HARAN: At the beginning of our conversation you mentioned Sarbanes-Oxley and other such regimes around the world. In your understanding, what are some lessons we can learn from these previous initiatives that can be applied to the GDPR equation?
O'BRIEN: If I take that question back to the most basic element and look at some of the compliance issues that are rolled out over the years as you suggested, the common takeaways are probably twofold. One is the consideration around how can we get compliance as effectively as possible. And two, which I think is the most important part, is how to stay compliant over time.
Compliance is not just a point-in-time activity; it should be made an operational business process. We've seen a lot of organizations benefit from basic office tools to help run their compliance programs. I know myself, as a former consultant, used some very sophisticated Excel spreadsheets that help organizations keep track of things like their control registers for compliance.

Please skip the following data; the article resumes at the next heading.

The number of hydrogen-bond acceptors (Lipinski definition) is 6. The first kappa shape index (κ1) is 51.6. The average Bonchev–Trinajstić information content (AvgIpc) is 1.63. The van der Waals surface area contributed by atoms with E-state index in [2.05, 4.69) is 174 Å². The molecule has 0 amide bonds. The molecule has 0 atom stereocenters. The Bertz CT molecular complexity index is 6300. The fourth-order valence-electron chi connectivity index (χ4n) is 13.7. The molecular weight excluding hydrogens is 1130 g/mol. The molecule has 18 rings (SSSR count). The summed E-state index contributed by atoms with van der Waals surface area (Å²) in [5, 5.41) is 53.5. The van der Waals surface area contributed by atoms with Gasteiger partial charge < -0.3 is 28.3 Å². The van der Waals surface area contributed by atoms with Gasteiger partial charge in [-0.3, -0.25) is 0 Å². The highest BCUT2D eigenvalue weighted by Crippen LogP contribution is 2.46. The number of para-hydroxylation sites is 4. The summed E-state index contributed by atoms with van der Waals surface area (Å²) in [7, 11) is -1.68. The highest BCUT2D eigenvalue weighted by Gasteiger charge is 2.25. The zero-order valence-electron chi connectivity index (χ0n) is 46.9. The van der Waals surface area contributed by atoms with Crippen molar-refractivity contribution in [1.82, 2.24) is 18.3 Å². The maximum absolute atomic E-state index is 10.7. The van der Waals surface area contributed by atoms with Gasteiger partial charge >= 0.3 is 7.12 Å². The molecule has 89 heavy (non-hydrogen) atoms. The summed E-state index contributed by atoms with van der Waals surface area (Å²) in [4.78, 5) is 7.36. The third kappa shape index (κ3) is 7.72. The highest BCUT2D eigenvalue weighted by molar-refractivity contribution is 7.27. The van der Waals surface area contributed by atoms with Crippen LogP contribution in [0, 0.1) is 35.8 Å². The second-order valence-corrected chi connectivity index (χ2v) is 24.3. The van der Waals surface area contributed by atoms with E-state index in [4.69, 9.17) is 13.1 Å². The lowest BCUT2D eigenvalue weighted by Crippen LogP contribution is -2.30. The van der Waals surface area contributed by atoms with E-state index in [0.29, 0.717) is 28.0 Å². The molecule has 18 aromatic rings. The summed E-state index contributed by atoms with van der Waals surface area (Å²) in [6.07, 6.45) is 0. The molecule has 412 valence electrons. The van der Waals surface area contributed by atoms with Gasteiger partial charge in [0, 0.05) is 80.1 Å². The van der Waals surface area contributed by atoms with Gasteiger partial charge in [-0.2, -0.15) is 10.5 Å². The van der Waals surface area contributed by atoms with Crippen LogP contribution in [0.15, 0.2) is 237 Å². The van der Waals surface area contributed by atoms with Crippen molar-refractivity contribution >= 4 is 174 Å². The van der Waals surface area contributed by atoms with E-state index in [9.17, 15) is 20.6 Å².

Ultimately however, we see that it is very difficult for such processes to scale, being very manual and very inefficient. It really comes down to a good, automated system of engagement that is as efficient as possible.
The second part of it is how we deliver good business insights, providing as close to real-time information as possible, giving the management and the stakeholders good visibility of those things not once in a quarter, but hopefully more on a day-to-day basis, so that it becomes an operational process and not a point-in-time activity.
If we're talking about a compliance program specifically, some examples might be: How compliant are we today? What percentage of coverage do we have? What are the major milestone activities that we need to complete in the next 30/60/90 days to make sure we're getting prepared for that next assessment or that next audit? And so on.
That is the goal that a lot of organizations should aim for - making their efforts operational and integrated.